• Stevie Hanna

Valley of the Innovation Kings (Part One)

Call it globalization. Call it disruption. Whatever approach you take, there’s no question that we are living in a world beyond neat boundaries. When seeking insight into the evolving context of innovation we both dug deep into our local roots and cast our nets wide to distant renowned hubs like Silicon Valley, only to find that they’re already intertwined. As distances seemingly shrink to nothing in an ever more connected world, so too have the lines between industries blurred and the divisions of academia, business, government, and non-profits been redefined. In truth, the tidy little boxes we sorted them into have always been an illusion. Silicon Valley’s magic lies in revealing those relationships and harnessing their synergistic potential to create an ecosystem that fosters great innovation.

Now I’ll be the first to admit that I’m about the most analog Millennial imaginable, and the technological marvels of Silicon Valley typically do little to fire my imagination. But analyzing complex networked relationships, on the other hand, that puts a (probably somewhat disturbing) shine in my eye. I was determined to distill decades of buzz around the acclaimed bay region into principles clear and concise enough for any organization to revolutionize their approach to innovation. As it turns out, digital prowess has very little to do with Silicon Valley’s innovation successes. But even if the complexity of that ecosystem can be summarized simply, adaptation will be no easy matter for the multitude of companies and institutions mired in their current system and worldview.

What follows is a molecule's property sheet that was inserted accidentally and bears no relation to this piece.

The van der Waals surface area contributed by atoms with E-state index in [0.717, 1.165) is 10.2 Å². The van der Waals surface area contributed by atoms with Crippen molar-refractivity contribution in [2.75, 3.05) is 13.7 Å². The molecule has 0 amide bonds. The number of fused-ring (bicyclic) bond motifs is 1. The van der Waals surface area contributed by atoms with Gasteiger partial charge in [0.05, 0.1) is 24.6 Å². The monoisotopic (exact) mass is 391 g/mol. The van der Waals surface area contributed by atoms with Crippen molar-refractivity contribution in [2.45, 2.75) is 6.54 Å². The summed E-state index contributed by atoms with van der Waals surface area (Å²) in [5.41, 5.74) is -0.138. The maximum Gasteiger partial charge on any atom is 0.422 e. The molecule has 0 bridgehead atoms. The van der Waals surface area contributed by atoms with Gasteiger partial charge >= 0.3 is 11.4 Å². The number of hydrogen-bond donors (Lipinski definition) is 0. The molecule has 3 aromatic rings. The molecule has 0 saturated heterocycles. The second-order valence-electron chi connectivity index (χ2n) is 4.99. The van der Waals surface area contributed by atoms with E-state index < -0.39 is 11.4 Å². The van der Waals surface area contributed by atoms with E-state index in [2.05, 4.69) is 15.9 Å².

Here are my 3 Key Takeaways on revolutionizing innovation:

  1. Be Open – Greatness is rarely if ever the product of a solitary individual or organization. Great disruptive forces not only empower people to connect, they also arise from collaboration.

  2. Dream Big – Have a vision on an impossibly large scale, then invest yourself in the smaller supporting (but still pretty spectacular) innovations that will progressively take you there. Why settle for being the best in this world if you can be part of creating a better world?

  3. Learn Through Risks and Failure – Perfection is an illusion. In a world changing this quickly, the right time is always now because by the time you’ve eradicated all errors and risks the parameters will have shifted.

It’s a deceptively simple list with no surprises. Yet as obvious as my conclusions may seem, it is equally obvious that the vast majority of organizations have not or cannot implement these insights.

And so we find ourselves still shaking our heads and wringing our hands as old methods yield increasingly inadequate results in the looming shadow of inevitable disruption. Melodramatic much? No, not really, not when so much of our shared future as a society is at stake because this stagnation is impacting so many sectors, public and private. A society is defined by its institutions and thus their ability to evolve efficiently is everyone’s concern – anyone from Michigan knows what happens when an industry flounders or government and infrastructure cannot effectively respond to the needs of the public. We are all in this together. GrowthWorks is dedicated to helping all companies and organizations make this transition. After all, taking a risk to achieve a great vision with the help of others is kind of the whole point.

(Be sure to read Part 2, where we explore these 3 Takeaways in more depth)